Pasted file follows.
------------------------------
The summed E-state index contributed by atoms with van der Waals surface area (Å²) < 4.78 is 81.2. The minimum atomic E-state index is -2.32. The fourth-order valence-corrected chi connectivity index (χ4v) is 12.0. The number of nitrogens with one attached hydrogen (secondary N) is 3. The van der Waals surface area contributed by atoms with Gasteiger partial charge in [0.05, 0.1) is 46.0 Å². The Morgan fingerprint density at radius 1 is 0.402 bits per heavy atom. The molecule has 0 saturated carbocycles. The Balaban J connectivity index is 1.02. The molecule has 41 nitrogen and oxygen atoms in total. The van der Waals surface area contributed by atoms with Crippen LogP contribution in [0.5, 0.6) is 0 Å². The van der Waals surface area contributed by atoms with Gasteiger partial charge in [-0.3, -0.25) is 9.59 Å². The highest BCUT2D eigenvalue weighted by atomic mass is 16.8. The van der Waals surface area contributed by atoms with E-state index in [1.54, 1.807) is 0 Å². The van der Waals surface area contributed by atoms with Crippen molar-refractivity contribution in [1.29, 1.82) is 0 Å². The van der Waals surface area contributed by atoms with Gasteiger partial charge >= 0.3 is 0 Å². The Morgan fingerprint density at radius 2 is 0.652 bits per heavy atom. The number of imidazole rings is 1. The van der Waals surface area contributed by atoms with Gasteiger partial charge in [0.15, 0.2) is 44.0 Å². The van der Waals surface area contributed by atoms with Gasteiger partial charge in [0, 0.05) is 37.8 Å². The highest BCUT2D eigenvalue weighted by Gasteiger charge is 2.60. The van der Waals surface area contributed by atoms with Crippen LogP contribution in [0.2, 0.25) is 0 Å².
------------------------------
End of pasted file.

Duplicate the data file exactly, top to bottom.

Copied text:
The summed E-state index contributed by atoms with van der Waals surface area (Å²) < 4.78 is 81.2. The minimum atomic E-state index is -2.32. The fourth-order valence-corrected chi connectivity index (χ4v) is 12.0. The number of nitrogens with one attached hydrogen (secondary N) is 3. The van der Waals surface area contributed by atoms with Gasteiger partial charge in [0.05, 0.1) is 46.0 Å². The Morgan fingerprint density at radius 1 is 0.402 bits per heavy atom. The molecule has 0 saturated carbocycles. The Balaban J connectivity index is 1.02. The molecule has 41 nitrogen and oxygen atoms in total. The van der Waals surface area contributed by atoms with Crippen LogP contribution in [0.5, 0.6) is 0 Å². The van der Waals surface area contributed by atoms with Gasteiger partial charge in [-0.3, -0.25) is 9.59 Å². The highest BCUT2D eigenvalue weighted by atomic mass is 16.8. The van der Waals surface area contributed by atoms with E-state index in [1.54, 1.807) is 0 Å². The van der Waals surface area contributed by atoms with Crippen molar-refractivity contribution in [1.29, 1.82) is 0 Å². The van der Waals surface area contributed by atoms with Gasteiger partial charge >= 0.3 is 0 Å². The Morgan fingerprint density at radius 2 is 0.652 bits per heavy atom. The number of imidazole rings is 1. The van der Waals surface area contributed by atoms with Gasteiger partial charge in [0.15, 0.2) is 44.0 Å². The van der Waals surface area contributed by atoms with Gasteiger partial charge in [0, 0.05) is 37.8 Å². The highest BCUT2D eigenvalue weighted by Gasteiger charge is 2.60. The van der Waals surface area contributed by atoms with Crippen LogP contribution in [0.2, 0.25) is 0 Å².